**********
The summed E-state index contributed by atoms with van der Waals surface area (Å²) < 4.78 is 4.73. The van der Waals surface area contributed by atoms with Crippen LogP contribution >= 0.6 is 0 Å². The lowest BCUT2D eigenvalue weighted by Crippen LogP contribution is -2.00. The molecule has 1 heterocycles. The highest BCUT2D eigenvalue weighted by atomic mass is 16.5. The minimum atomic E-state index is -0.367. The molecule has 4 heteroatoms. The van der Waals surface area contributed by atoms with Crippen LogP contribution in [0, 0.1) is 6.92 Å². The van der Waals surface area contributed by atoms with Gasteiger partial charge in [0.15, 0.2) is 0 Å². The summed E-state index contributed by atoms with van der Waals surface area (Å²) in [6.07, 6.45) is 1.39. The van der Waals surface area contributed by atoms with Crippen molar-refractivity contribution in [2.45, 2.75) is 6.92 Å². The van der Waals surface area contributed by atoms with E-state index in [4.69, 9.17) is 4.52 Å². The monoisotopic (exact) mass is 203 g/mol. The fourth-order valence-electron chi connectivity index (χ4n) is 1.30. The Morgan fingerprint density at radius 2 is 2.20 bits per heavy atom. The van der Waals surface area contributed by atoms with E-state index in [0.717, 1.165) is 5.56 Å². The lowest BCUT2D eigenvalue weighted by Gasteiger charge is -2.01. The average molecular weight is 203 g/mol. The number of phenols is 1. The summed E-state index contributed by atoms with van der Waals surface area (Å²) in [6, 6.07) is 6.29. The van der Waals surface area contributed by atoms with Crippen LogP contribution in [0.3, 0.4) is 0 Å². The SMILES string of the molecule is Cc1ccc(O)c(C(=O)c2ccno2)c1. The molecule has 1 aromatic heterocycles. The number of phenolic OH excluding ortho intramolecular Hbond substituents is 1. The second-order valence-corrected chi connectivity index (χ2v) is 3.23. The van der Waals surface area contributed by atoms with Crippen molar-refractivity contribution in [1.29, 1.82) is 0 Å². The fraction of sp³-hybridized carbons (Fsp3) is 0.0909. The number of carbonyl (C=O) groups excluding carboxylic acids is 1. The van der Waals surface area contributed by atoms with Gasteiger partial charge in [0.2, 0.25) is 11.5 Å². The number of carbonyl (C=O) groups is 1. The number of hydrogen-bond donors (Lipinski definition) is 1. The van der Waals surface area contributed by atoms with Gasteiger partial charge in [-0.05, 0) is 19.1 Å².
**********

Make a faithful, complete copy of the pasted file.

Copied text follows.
The summed E-state index contributed by atoms with van der Waals surface area (Å²) < 4.78 is 4.73. The van der Waals surface area contributed by atoms with Crippen LogP contribution >= 0.6 is 0 Å². The lowest BCUT2D eigenvalue weighted by Crippen LogP contribution is -2.00. The molecule has 1 heterocycles. The highest BCUT2D eigenvalue weighted by atomic mass is 16.5. The minimum atomic E-state index is -0.367. The molecule has 4 heteroatoms. The van der Waals surface area contributed by atoms with Crippen LogP contribution in [0, 0.1) is 6.92 Å². The van der Waals surface area contributed by atoms with Gasteiger partial charge in [0.15, 0.2) is 0 Å². The summed E-state index contributed by atoms with van der Waals surface area (Å²) in [6.07, 6.45) is 1.39. The van der Waals surface area contributed by atoms with Crippen molar-refractivity contribution in [2.45, 2.75) is 6.92 Å². The van der Waals surface area contributed by atoms with E-state index in [4.69, 9.17) is 4.52 Å². The monoisotopic (exact) mass is 203 g/mol. The fourth-order valence-electron chi connectivity index (χ4n) is 1.30. The Morgan fingerprint density at radius 2 is 2.20 bits per heavy atom. The van der Waals surface area contributed by atoms with E-state index in [0.717, 1.165) is 5.56 Å². The lowest BCUT2D eigenvalue weighted by Gasteiger charge is -2.01. The average molecular weight is 203 g/mol. The number of phenols is 1. The summed E-state index contributed by atoms with van der Waals surface area (Å²) in [6, 6.07) is 6.29. The van der Waals surface area contributed by atoms with Crippen LogP contribution in [0.3, 0.4) is 0 Å². The SMILES string of the molecule is Cc1ccc(O)c(C(=O)c2ccno2)c1. The molecule has 1 aromatic heterocycles. The number of phenolic OH excluding ortho intramolecular Hbond substituents is 1. The second-order valence-corrected chi connectivity index (χ2v) is 3.23. The van der Waals surface area contributed by atoms with Crippen molar-refractivity contribution in [1.29, 1.82) is 0 Å². The fraction of sp³-hybridized carbons (Fsp3) is 0.0909. The number of carbonyl (C=O) groups excluding carboxylic acids is 1. The van der Waals surface area contributed by atoms with Gasteiger partial charge in [0.2, 0.25) is 11.5 Å². The number of carbonyl (C=O) groups is 1. The number of hydrogen-bond donors (Lipinski definition) is 1. The van der Waals surface area contributed by atoms with Gasteiger partial charge in [-0.05, 0) is 19.1 Å².